O‘BEIRNE:  I saw no—in fact, he says quite the contrary.  He does not seem to be contemplating a pivot into a different phase.  Now of course, we raised with him, news stories this week.  That there were some in the White House who did favor that.  And he brushes those off by explaining there are a lot of talkers in town and points out that he is not among them.  We got no impression that he himself is contemplating pivoting.  What he is looking forward to is General Petraeus‘ report and he seems determined to follow General Petraues‘s advice.

BARNACLE:  Wait until September.

We‘ll be right back with our panel.  You are watching HARDBALL, only on MSNBC.

(COMMERCIAL BREAK)

BARNACLE:  Welcome back to HARDBALL.  We are with the “National Review‘s” Kate O‘Beirn who met with President Bush today.  “Time” magazine‘s Mike Duffy and Joe Califano, former Carter administration Secretary of Health Education and Welfare, who happens to be pushing politicians to do more about addiction in this country.

David Vitter, details unveiled, busted for using a D.C. escort service.  The Louisiana Senator has been missing in action for days, and we learned today that Senator Vitter‘s transgression not only occurred while he was a member of Congress, but the D.C. Madam called him during actual roll call votes.

Plus, a new report from the “Times Picayune,” that‘s New Orleans‘s newspaper, has another prostitute who said she had relations with Vitter.  With Republicans trying to hand onto every vote they have, will David Vitter be forced to resign?

This is a serious change of topics from the last topic, the war in Iraq.  And it‘s kind of, you know, whatever.  But, let me ask you, Joe Califano, do you think David Vitter is a sex addict?

CALIFANO:  I think David Vitter may have been drinking when he went with these—some of these women.  Because that often accompanies somebody going to a prostitute.  I don‘t think it‘s—you know, there are so many indications of sexual abuse.  You had some in your opening piece.  Can I tell you one story about Hubert Humphrey (ph)?

BARNACLE:  Go ahead.

CALIFANO:  Hubert Humphrey said to me once, during the debate on the 1964 Civil Rights Bill, to get closure.  Somebody got on the floor and voted for the bill.  Humphrey reported, remember Humphrey was in the Senate.  Johnson was in the White House.  Humphrey reported back to the White House, LBJ said to him, that senator, that SOB, he has got a Negro mistress.  And he said Hubert, keep him around there.  And Hubert said about half an hour later, a call comes to the Democratic cloakroom and the Senator gets on the phone, and says yes, I did not know that meant it, dear.  And he goes back on the floor and attacks people that there were posing closure.  So it has happened for years.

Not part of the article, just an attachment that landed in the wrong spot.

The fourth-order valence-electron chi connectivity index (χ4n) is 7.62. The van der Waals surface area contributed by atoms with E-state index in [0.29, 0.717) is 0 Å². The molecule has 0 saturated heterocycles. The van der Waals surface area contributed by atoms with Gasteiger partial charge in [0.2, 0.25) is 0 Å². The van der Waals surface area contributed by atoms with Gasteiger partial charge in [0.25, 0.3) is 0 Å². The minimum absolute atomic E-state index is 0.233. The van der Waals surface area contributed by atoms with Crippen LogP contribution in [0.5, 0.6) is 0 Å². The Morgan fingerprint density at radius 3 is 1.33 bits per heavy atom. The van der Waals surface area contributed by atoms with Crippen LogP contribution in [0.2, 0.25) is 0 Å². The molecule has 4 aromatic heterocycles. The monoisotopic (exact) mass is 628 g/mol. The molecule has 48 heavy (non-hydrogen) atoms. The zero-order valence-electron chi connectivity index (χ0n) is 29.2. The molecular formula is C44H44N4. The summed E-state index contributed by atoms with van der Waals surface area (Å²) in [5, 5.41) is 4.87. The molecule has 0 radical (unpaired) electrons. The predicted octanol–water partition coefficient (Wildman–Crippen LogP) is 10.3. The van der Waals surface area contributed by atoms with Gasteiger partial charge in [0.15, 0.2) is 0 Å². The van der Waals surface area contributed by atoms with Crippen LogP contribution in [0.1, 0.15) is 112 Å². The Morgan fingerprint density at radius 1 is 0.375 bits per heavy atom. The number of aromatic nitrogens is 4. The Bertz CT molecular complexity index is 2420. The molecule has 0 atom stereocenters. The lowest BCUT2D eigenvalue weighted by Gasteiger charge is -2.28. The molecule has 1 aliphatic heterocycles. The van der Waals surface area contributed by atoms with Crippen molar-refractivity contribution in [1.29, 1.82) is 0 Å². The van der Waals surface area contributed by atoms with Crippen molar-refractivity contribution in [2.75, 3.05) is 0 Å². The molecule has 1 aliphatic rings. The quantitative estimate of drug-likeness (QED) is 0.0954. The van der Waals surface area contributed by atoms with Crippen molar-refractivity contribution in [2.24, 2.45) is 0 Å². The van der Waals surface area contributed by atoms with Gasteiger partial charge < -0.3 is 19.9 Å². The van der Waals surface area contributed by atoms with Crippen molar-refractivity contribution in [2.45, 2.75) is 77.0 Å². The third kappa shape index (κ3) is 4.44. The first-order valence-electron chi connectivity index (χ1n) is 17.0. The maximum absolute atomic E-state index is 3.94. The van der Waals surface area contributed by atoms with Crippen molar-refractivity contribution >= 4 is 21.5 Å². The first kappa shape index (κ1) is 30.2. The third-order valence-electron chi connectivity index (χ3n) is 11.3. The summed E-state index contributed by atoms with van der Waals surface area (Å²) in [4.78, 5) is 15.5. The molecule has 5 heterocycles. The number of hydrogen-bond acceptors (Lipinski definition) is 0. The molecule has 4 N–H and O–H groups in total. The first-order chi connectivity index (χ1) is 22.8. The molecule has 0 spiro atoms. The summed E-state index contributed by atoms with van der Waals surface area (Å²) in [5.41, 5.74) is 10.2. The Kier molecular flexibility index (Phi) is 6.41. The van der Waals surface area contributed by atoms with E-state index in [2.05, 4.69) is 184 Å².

BARNACLE:  Yes, it has happened for years.  And Mike Duffy, this might be the only tangible proof out of Washington, D.C. that Washington is no different than any other city big or small in this country, in that it is still and remains obsessed with sex.

DUFFY:  Well it‘s a relief that we‘ve settled that.  I think what‘s interesting is that Vitter is the first Republican to be elected from Louisiana, I think since reconstruction.  And what he is, is also the latest in a long line of very colorful Louisiana politicians, whether it‘s Earl Long, William Jefferson or Edwin Edwards, who said the famous line, “I will be reelected unless I am found in bed with a live boy or a dead girl.”

And in this case—by that standard, Vitter is going to be fine.

BARNACLE:  Yes, have you to love that Edwards.  The last topic right here, Obama girl versus Rudy girl.  Last month, an online parody video, called Obama girl, became an instant hit on the web.  It was produced cheaply, by a few independent online movie makers, now they are back with a new one.  Obama girl versus Rudy girl, take a peek at this.

I have to tell you, Kate O‘Beirn, no matter the content of the ad, it‘s better than looking at some of the political ads concocted by these candidates.  I mean, what are we coming to here?  Why would anyone run for anything these days?

O‘BERINE:  Mike, this is the first time the internet and YouTube are going to play this kind of a role.  I can only imagine, given how campaigns work so hard to control their message, to control their image, how frustrating this is going to be.  This is just the beginning of it.  The ability to use the internet, and the YouTube to change the message of a campaign.  This stuff is getting a lot of attention.

BARNACLE:  Do you have any frame of reference, Joe Califano, for how different politics in the culture is today, compared to not when you were in the Carter administration, not when you were in the Johnson administration, but like two weeks ago, when you were in the subway in New York.  I mean, that‘s how quickly this stuff changes.

CALIFANO:  It‘s unbelievable.  But remember, you know, the visual piece is always there.  Remember Lyndon Johnson‘s, the girl with the daisy?

The commercial that ran only once?  And LBJ said, “my God, pull that commercial, that‘s terrible.”  And then it ran on every news cast again and again?  I think now the internet is what people are watching, kids are watching it.  It‘s so—the speed of communication is terrifying.

BARNACLE:  Yes. Mike Duffy, the last word on the speed of the media around us, the print media disappearing, stuff like this, I mean, just the speed.  What has it done to your business, you know, coverage of politics?

DUFFY:  We have to fight this campaign iPod by iPod and so do the candidates, and the people covering it, too.

BARNACLE:  I‘m sorry Michael, we have to go.  Chris returns next week.

Up next, “Tucker.”